During an animal's embryonic development, a chemical chain reaction known as Hippo directs organs to grow to just the right size and no larger. Now Johns Hopkins researchers working with laboratory flies report that this signaling pathway also plays a role in revving up the insects' immune systems to combat certain bacterial infections.
"It turns out that, like some other signaling pathways important in development, Hippo also has a job to do later in an animal's life," says Duojia Pan, Ph.D., a professor of molecular biology and genetics at the Johns Hopkins University School of Medicine and a Howard Hughes Medical Institute investigator.
The finding is described in the Jan. 28, 2016 issue of Cell.
Pan's team identified the Hippo pathway -- named for the outsized organs that result when it is absent or defective -- in 2003 and has since added other pieces of the pathway to explain the puzzle of how normal growth is controlled. Hippo acts similarly in flies and other animals, including humans. By better understanding them, research can shed light on diseases such as cancer, which hijacks the tools of development.
Inspired by studies identifying dual jobs for other developmental pathways once animals are grown, Pan and his team looked for a "second hat" for Hippo in flies, a common scientific model for studying growth.
"Fly development lasts 12 days, and then flies can live as adults for another two months," he says. "Yet adult physiology is generally less understood than development."
For the new research, the team genetically engineered flies so that their Hippo pathway was disabled after reaching adulthood. In a series of tests designed to identify the biological effects, the researchers found that the flies were unusually susceptible to gram-positive bacteria, the kind of germs that cause staph and strep infections, various pneumonias, and anthrax. They were not overly susceptible to other kinds of bacteria.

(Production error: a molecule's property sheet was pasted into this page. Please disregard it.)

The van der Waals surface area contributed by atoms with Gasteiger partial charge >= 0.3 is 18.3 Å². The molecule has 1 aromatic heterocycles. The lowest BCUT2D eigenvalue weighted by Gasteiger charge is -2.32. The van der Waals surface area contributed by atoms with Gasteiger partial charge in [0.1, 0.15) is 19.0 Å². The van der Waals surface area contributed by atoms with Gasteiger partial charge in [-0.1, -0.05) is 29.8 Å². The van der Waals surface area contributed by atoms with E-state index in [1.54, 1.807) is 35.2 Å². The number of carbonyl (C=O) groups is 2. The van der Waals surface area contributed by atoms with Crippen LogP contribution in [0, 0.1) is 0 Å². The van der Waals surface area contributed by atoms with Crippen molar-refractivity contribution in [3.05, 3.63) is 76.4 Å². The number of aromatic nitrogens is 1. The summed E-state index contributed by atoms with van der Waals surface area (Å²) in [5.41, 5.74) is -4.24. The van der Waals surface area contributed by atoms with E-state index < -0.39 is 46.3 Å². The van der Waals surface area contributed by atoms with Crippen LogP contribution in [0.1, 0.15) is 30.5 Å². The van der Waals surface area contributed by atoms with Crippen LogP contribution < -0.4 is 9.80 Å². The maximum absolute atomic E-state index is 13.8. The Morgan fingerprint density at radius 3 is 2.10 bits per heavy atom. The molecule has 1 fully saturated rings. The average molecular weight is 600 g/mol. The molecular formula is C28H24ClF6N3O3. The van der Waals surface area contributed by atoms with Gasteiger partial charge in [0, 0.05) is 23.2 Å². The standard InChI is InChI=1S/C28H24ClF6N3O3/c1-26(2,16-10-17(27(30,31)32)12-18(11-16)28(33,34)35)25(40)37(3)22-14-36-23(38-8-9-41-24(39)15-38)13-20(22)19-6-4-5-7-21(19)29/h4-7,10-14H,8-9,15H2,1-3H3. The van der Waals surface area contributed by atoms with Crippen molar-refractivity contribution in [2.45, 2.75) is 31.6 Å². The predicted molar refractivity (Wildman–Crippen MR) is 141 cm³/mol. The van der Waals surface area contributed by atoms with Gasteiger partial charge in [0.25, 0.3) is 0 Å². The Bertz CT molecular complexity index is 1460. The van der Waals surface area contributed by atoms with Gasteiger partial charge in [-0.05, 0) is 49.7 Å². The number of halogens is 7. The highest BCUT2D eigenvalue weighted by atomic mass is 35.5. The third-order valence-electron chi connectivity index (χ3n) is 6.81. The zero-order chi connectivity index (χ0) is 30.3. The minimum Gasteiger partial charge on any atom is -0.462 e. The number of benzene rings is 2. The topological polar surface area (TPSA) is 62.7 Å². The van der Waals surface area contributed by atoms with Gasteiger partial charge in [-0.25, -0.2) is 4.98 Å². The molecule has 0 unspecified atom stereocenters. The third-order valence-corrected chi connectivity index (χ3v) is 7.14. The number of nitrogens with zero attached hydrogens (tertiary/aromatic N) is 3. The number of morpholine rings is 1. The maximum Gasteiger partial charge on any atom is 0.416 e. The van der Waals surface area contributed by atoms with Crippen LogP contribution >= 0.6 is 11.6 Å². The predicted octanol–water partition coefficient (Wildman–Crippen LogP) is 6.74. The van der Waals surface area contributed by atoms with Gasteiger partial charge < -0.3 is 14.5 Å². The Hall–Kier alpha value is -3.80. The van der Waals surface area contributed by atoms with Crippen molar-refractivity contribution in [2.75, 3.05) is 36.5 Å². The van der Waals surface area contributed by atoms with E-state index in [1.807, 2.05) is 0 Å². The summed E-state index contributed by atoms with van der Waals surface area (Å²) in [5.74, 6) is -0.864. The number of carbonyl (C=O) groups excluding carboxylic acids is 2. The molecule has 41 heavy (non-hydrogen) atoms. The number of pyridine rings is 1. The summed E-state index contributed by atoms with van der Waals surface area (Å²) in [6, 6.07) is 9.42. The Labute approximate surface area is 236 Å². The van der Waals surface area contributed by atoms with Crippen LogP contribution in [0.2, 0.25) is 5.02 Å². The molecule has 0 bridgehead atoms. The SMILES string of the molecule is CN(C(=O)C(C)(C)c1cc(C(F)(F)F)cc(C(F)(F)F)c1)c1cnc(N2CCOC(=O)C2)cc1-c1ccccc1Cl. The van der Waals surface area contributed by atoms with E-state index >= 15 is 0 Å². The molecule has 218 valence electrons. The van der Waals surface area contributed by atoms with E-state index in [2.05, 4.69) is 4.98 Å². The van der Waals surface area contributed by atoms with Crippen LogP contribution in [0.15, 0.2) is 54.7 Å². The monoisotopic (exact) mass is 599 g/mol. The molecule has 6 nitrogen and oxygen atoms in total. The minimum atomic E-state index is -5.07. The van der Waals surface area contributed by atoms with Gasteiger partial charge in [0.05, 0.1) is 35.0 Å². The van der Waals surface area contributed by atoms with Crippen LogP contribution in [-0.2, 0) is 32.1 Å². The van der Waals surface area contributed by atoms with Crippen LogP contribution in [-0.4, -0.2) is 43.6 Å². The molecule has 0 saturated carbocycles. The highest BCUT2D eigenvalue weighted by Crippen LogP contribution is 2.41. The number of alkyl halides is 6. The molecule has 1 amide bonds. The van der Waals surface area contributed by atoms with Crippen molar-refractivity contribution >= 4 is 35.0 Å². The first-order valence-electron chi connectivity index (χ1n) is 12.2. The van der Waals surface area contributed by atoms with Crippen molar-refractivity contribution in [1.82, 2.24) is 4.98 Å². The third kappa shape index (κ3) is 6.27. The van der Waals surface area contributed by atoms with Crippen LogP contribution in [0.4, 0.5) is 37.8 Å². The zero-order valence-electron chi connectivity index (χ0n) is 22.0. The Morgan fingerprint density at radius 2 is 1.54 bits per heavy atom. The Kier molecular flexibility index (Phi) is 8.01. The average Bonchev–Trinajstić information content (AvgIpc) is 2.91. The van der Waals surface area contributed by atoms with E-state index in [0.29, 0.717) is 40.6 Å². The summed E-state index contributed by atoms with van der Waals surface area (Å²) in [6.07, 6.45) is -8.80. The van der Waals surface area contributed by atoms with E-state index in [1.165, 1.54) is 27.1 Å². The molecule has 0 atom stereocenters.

Investigating further, they found that the gram-positive bacteria first activated a common immune-related protein called Toll, which in turn activated Hippo signaling. "When an infection activates the Toll protein on the outside of a cell, we now know that the cell responds by turning on both the Toll and Hippo signaling pathways," Pan says. Hippo feeds into the subsequent immune response by controlling production of a protein called Cactus, which tweaks levels of antimicrobial molecules, he adds.
Pan says it makes sense that organ growth and immunity are tightly linked because the connection might allow developing organisms to push "pause" on growth when infection threatens, saving their energy for the immune battle.
The team plans to test that idea in future experiments and investigate whether Hippo plays a similar role in mammalian immunity.
Other authors on the paper are Bo Liu, Yonggang Zheng, Feng Yin and Jianzhong Yu, all of the Johns Hopkins University School of Medicine, and Neal Silverman of the University of Massachusetts Medical School.
The study was funded in part by grants from the National Eye Institute (grant number EY015708) and the Howard Hughes Medical Institute.